‘Irish Bitches Be Crazy’ depicts “The journey of Irish women from Peig Sayers to Miriam O Callaghan” presenting a satirical account on the evolution from genetically challenged (due to “years of inbreeding”) basket weavers of yesteryear to the newfound glamazons (with “paid-for-good-looks”) of today.

Says Emma: “I found that most of the traits attributed to Irish females are, in fact, true. Rather than debunking the myths, I have extended them . . . xpounding many of the old chestnuts and proposing some new theories”.

The attention-grabbing title ‘Irish Bitches Be Crazy’ was inspired by a young male work colleague of Emma’s who used to utter the phrase ‘Bitches Be Crazy’, which has crept into modern vernacular.

Feminist theory will argue it is offensive to women on two accounts; firstly the use of the word “bitch” and secondly the use of the word “crazy”.

But Emma – an Irish woman who considers herself a feminist – insists it is not intended to be offensive.

The aforementioned traits and clichéd stereotypes are an exaggeration in jest and not to be mistaken as a character assassination on all Irish women, she says. “It’s not meant to be offensive, it’s meant to be light hearted . . . I’m laughing at myself,” she pointedly remarks.

The brash title has worked in her favour thus far, grabbing the attention of Commissioning Editor for New Island – the publishing house who ultimately published her book.

Overall, ‘Irish Bitches Be Crazy’ endeavours to make people laugh. And in keeping with The Galway Comedy Festival which runs this week, the book launch will took place on Wednesday, in Massimo.

■ ‘Irish Bitches Be Crazy’ is available to purchase now at €9.99.

CITY TRIBUNE

Hospital worker failed to self isolate after trip to red-list country

Francis Farragher

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From this week’s Galway City Tribune – Management at University Hospital Galway have been asked to investigate ‘as a matter of urgency’ an allegation that a security employee at the hospital returned to work within the 14-day restriction period after coming back from a ‘red-list’ country.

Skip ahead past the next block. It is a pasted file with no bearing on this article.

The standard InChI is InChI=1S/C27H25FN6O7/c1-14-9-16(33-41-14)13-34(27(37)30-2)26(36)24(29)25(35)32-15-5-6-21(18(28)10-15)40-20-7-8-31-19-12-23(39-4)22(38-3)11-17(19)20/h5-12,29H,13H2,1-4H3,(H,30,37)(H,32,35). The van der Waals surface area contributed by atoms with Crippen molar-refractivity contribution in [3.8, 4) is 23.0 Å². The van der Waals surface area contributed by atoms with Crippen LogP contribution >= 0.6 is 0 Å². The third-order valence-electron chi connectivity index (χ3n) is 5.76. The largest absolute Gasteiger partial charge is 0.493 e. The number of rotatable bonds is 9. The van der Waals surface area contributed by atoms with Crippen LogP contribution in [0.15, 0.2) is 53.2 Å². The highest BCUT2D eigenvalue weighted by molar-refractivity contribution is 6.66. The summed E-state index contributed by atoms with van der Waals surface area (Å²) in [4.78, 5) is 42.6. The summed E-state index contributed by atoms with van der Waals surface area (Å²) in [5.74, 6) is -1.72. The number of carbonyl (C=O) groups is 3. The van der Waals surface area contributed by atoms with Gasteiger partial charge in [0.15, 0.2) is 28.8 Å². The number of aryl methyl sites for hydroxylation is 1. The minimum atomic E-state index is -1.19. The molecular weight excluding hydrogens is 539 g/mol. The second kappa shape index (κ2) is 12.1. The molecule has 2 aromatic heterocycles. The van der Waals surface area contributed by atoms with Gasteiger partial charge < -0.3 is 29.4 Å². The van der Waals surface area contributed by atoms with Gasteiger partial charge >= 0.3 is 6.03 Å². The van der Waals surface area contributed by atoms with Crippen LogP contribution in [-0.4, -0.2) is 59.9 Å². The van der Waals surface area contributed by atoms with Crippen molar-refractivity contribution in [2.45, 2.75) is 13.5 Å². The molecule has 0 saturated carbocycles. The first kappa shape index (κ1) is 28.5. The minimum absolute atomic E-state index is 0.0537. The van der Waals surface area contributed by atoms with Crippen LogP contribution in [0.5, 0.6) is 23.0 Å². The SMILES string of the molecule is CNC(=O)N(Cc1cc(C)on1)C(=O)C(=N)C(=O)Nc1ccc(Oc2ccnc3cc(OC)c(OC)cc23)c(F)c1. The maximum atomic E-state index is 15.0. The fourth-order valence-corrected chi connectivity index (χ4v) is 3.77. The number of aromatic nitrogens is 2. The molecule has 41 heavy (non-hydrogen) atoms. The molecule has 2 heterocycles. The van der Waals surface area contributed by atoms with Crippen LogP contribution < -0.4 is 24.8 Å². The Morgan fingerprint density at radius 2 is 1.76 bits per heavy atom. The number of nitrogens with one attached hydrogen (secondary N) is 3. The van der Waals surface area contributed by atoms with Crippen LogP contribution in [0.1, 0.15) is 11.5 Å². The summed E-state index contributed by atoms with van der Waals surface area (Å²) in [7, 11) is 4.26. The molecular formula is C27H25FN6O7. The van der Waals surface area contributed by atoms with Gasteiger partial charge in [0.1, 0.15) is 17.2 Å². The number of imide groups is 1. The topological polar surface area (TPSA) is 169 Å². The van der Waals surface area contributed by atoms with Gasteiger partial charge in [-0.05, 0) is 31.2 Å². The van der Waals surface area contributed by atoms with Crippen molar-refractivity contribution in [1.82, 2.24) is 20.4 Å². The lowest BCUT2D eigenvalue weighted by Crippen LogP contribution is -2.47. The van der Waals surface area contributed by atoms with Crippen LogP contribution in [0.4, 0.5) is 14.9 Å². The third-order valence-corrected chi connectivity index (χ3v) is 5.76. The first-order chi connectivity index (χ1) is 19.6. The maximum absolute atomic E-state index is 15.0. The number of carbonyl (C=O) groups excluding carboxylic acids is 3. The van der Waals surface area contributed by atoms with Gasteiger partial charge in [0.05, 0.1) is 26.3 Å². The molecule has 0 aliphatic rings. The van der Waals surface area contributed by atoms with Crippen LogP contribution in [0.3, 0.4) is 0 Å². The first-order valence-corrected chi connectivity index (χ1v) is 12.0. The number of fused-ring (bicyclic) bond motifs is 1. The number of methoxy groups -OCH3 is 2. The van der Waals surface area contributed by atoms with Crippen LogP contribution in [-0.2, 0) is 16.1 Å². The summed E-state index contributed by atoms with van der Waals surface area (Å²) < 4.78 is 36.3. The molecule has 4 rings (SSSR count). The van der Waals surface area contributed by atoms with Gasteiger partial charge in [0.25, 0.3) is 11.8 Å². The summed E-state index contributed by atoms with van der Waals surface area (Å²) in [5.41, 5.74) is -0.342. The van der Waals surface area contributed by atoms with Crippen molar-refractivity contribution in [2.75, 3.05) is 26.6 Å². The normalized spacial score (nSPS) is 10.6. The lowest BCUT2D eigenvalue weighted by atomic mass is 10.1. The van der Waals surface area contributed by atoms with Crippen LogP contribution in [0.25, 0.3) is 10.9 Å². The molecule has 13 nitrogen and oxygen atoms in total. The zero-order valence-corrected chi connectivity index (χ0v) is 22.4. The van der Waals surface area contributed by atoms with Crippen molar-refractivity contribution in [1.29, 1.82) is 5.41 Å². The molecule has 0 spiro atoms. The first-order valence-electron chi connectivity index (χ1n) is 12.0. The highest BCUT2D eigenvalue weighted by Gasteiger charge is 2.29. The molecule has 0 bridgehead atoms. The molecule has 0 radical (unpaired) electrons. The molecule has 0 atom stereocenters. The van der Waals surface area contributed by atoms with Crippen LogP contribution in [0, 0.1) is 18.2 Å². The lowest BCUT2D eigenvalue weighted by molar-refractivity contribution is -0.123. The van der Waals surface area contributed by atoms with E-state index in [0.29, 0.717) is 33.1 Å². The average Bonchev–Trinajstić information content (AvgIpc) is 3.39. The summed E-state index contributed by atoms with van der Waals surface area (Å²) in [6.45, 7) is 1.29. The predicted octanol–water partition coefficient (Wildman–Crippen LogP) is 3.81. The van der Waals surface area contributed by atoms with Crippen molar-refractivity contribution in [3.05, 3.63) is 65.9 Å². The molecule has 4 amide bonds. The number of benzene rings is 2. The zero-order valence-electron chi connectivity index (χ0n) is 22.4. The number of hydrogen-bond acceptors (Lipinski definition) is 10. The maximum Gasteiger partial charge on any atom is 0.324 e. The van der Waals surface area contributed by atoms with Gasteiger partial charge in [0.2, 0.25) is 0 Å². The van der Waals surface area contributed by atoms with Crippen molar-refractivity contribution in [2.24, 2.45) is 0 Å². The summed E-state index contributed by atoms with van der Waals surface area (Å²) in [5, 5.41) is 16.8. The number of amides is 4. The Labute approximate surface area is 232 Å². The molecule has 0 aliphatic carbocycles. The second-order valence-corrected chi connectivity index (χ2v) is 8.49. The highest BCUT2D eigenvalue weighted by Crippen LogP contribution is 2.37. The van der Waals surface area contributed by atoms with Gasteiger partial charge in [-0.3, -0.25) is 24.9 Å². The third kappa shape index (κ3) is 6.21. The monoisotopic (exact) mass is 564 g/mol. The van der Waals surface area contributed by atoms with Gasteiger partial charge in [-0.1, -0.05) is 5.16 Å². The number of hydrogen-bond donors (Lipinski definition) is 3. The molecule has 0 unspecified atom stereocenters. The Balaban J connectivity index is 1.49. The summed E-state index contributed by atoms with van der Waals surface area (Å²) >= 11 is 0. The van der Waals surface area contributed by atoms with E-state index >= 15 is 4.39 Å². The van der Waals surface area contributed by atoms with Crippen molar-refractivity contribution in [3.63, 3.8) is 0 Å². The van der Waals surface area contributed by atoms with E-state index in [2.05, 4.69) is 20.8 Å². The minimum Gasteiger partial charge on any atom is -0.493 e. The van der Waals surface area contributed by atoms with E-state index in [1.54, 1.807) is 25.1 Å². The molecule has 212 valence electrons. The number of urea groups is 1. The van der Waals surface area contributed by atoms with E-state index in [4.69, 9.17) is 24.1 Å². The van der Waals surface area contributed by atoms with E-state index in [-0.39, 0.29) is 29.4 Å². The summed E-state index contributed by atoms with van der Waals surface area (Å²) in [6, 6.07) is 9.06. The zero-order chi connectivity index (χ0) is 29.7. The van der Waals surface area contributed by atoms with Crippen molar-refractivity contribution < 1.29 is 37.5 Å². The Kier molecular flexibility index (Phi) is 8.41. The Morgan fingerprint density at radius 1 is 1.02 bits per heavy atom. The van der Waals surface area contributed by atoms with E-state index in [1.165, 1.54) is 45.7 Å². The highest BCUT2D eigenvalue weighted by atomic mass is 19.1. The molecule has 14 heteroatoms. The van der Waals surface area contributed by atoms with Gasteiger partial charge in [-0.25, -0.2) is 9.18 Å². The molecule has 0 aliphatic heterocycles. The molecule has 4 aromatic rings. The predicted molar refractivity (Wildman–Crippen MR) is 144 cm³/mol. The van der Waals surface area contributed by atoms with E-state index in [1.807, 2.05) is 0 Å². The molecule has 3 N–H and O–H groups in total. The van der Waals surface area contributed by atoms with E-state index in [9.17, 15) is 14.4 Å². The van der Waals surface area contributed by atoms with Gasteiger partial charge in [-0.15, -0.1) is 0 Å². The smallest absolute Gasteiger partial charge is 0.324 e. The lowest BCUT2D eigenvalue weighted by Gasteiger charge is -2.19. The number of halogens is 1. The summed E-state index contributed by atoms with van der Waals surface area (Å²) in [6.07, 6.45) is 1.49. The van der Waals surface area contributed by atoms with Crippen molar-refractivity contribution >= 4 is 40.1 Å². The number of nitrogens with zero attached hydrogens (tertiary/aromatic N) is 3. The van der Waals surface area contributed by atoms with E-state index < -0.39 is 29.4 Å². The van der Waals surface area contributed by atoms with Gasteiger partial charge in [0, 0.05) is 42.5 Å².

The person has already worked at least two shifts at the hospital – including looking after an elderly patient – despite the fact that the restriction period would not have expired until this Sunday, September 20.

The Galway City Tribune can reveal that in a letter from SIPTU official to a senior UHG manager, it is alleged there was breach of protocol over recent days by an employee of an outsourced security company.

According to the letter to Services Manager Geoff Ginnety, while the worker was not covered under HSE employee rules, “they still must comply with the Government issued protocols”.

The letter from SIPTU states that the worker in question had told his colleagues that he was in a red-listed country and that ‘he did not have to restrict his movements’ for 14 days and could return to work.

“I request that you [Services Manager at UHG] address these concerns as a matter of urgency and provide clear guidance on how to deal with the issue,” the SIPTU letter states.

According to information accessed by the Galway City Tribune, the employee in question returned from a red-listed country on September 6 last and underwent a test for Covid-19 five days later on September 11.

Shortly after that, according to his employers, the results of his Covid tests came back as negative. The Galway City Tribune understands that he returned to his night-shift work on Tuesday night, September 15, and also worked the Wednesday night shift of September 16.

This newspaper has also been informed by reliable sources that on his first night back on duty the employee was left in charge of an elderly patient, while on his second night back at work, he was dutied to the Emergency Department.

When contacted by the Galway City Tribune, a spokesperson for the HSE said that they could not comment on issues relating to individual staff.
This is a shortened preview version of this article. To read the full details, see this week’s Galway City Tribune. You can buy a digital edition HERE.

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CITY TRIBUNE

Leisureland sinks with €20,000 per week losses